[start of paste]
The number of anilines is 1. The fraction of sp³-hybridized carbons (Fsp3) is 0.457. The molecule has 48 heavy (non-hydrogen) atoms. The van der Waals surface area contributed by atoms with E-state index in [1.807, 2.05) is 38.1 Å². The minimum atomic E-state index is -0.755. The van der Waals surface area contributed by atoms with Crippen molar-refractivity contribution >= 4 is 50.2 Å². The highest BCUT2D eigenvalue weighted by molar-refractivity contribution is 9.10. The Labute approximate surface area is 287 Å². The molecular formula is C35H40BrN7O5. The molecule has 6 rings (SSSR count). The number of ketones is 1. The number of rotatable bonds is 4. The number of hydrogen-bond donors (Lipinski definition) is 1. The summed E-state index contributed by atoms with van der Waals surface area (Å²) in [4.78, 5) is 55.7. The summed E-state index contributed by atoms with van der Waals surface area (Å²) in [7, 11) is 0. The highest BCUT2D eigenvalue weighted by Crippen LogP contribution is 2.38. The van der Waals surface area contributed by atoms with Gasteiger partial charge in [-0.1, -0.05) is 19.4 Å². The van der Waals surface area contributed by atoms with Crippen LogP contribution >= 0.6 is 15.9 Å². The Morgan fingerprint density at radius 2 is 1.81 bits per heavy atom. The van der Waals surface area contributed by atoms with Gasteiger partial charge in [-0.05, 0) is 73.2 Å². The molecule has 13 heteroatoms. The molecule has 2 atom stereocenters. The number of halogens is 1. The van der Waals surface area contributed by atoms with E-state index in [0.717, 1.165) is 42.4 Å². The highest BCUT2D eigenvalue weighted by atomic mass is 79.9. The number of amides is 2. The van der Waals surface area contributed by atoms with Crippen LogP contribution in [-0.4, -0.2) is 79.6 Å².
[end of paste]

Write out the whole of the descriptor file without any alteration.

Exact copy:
The number of anilines is 1. The fraction of sp³-hybridized carbons (Fsp3) is 0.457. The molecule has 48 heavy (non-hydrogen) atoms. The van der Waals surface area contributed by atoms with E-state index in [1.807, 2.05) is 38.1 Å². The minimum atomic E-state index is -0.755. The van der Waals surface area contributed by atoms with Crippen molar-refractivity contribution >= 4 is 50.2 Å². The highest BCUT2D eigenvalue weighted by molar-refractivity contribution is 9.10. The Labute approximate surface area is 287 Å². The molecular formula is C35H40BrN7O5. The molecule has 6 rings (SSSR count). The number of ketones is 1. The number of rotatable bonds is 4. The number of hydrogen-bond donors (Lipinski definition) is 1. The summed E-state index contributed by atoms with van der Waals surface area (Å²) in [4.78, 5) is 55.7. The summed E-state index contributed by atoms with van der Waals surface area (Å²) in [7, 11) is 0. The highest BCUT2D eigenvalue weighted by Crippen LogP contribution is 2.38. The van der Waals surface area contributed by atoms with Gasteiger partial charge in [-0.1, -0.05) is 19.4 Å². The van der Waals surface area contributed by atoms with Crippen LogP contribution >= 0.6 is 15.9 Å². The Morgan fingerprint density at radius 2 is 1.81 bits per heavy atom. The van der Waals surface area contributed by atoms with Gasteiger partial charge in [-0.05, 0) is 73.2 Å². The molecule has 13 heteroatoms. The molecule has 2 atom stereocenters. The number of halogens is 1. The van der Waals surface area contributed by atoms with E-state index in [0.717, 1.165) is 42.4 Å². The highest BCUT2D eigenvalue weighted by atomic mass is 79.9. The number of amides is 2. The van der Waals surface area contributed by atoms with Crippen LogP contribution in [-0.4, -0.2) is 79.6 Å².